Andersen Air Force Base   Right Corner Banner
Join the Air Force

News > Commentary - Lessons learned from BTZ boards
 
Photos 
Lessons learned from BTZ boards
Chief Master Sgt. Brian McDaniel, 734th Air Mobility Squadron Superintendant(U.S. Air Force courtesy photo/Released)
Download HiRes
Lessons learned from BTZ boards

Posted 9/30/2012   Updated 9/30/2012 Email story   Print story

    


Commentary by Chief Master Sgt. Brian McDaniel
734th Air Mobility Squadron Superintendent


9/30/2012 - ANDERSEN AIR FORCE BASE, Guam -- Last week I had the distinct honor of sitting on the Below-the-Zone board for Senior Airman, where nine outstanding Airmen 1st Class BTZ nominees came before five chiefs and answered various questions concerning military knowledge, leadership and current events effecting the Air Force. Also considered, was a written package distinguishing the professional, educational and other accomplishments of the nominees.

As each came before the board, I was thoroughly impressed with how each Airman's bearing, communication skills and appearance were top notch. Most of all, I was inspired by their leadership qualities and by what each had achieved, especially considering the short time they had been in the Air Force. Every Airman distinguished themselves in the performance of their primary duties, strived to better themselves professionally and personally, and were thoroughly involved with base and community activities. These were not Airmen who just checked things off to fill a quota but had a sincere passion and energy for what they had accomplished. They all had short and long-term goals and a strong ambition to stay focused on obtaining those goals. They all understood their squadron's mission and their vital part in it and that being in the Air Force was not simply a job but a profession.

After the board, the members had to make some hard decisions and consider which candidates were our number one, number two and so forth. As you might guess this was very difficult. As I was going through the packages adding up the board scores, it made me reflect about what I was like as an Airman 1st Class and about my own leadership qualities. I was nowhere near the caliber of these Airmen when I was their age. I always knew it was a team effort to succeed (and it took a pretty big team for me); you need someone guiding you, giving good advice and honest feedback. I was fortunate enough to have some seriously dedicated mentors and supervisors throughout my career. Over the years I have observed those mentors continually reinforcing four common themes. Simply said, those themes are people, character, effort and communication. I offer that a successful leader must:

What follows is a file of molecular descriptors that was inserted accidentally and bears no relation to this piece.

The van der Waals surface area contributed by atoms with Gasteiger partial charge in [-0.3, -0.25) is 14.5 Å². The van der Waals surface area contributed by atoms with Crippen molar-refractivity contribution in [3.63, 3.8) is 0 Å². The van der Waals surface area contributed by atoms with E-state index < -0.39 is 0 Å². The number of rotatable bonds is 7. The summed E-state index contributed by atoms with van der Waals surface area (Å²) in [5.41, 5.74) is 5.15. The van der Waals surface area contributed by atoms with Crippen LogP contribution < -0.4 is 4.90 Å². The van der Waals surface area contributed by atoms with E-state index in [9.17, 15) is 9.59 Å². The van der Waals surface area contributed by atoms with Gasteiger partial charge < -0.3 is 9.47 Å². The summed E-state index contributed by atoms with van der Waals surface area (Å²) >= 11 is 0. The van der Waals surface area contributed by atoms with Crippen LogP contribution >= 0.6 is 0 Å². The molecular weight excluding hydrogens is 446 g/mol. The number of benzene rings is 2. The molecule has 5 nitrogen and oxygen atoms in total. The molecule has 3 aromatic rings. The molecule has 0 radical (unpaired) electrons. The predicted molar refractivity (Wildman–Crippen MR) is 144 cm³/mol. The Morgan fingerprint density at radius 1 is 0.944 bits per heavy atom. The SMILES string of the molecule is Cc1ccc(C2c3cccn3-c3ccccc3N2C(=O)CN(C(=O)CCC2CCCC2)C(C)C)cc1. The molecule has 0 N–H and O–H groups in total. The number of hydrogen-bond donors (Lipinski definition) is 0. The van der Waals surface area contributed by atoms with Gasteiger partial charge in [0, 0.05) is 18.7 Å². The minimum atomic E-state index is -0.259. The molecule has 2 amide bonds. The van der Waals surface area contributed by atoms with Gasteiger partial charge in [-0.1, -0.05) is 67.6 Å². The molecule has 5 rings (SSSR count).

Know your people. Get out and about; walk around, look your Airmen in the eye and have a conversation; this should be done on a regular basis. It shows everyone your commitment to be engaged with not only with the mission but with them personally. We can have the best equipment and the most sophisticated aircraft but ultimately it's our Airmen that make the Air Force what it is today. It is critical to build a quality and professional relationship with all of your people.

Have a strong sense of character. Our core values are the foundation in everything that we do and are a direct correlation in all the successes we have in the Air Force. Integrity First, Service before Self and Excellence in All We Do are not just words, but a committed lifestyle.
Put forth extraordinary effort in making quality, timely decisions. When I was a young non-commissioned officer and I was put in charge of my first shift the superintendent sat me down and explained that I was going to make mistakes and that he expected me to learn from them; but the one thing he would not tolerate was indecisiveness. Follow the Air Force instructions, make sure you're always safe, and do not hesitate to make a quality decision.

Lastly, communicate honestly, early and often. It is imperative that we communicate honestly, directly and know your audience. Remember that you cannot lead through e-mail. Important matters need to be done in person. You need to convey your sense of dedication, commitment and ownership as a leader in person. This cannot always be done on paper or by phone. Continuous communication will enable you to know your Airmen and for them to know you.

By embracing your own personal leadership philosophy, whether you "benchmark" my four leadership imperatives or develop your own, you will accomplish things in your career that will exceed your expectations. Without exception, my peers agree that you always raise the bar.

As I reflect on the privilege of serving on several BTZ boards and having the opportunity to meet such outstanding young Airmen, I am humbled. The truly impressive point of order for me is the fact that our Air Force is chock full of incredible Airmen like those I met that day. As my career marches toward its inevitable completion, I feel comfortable that the best Air Force in the world still has its best days ahead of it because of the spectacular commitment to integrity, service and excellence of our entire enlisted force.






tabComments
No comments yet.  
Add a comment

 Inside Andersen AFB

ima cornerSearch


Site Map      Contact Us     Questions     USA.gov     Security and Privacy notice     E-publishing  
Suicide Prevention    SAPR   IG   EEO   Accessibility/Section 508   No FEAR Act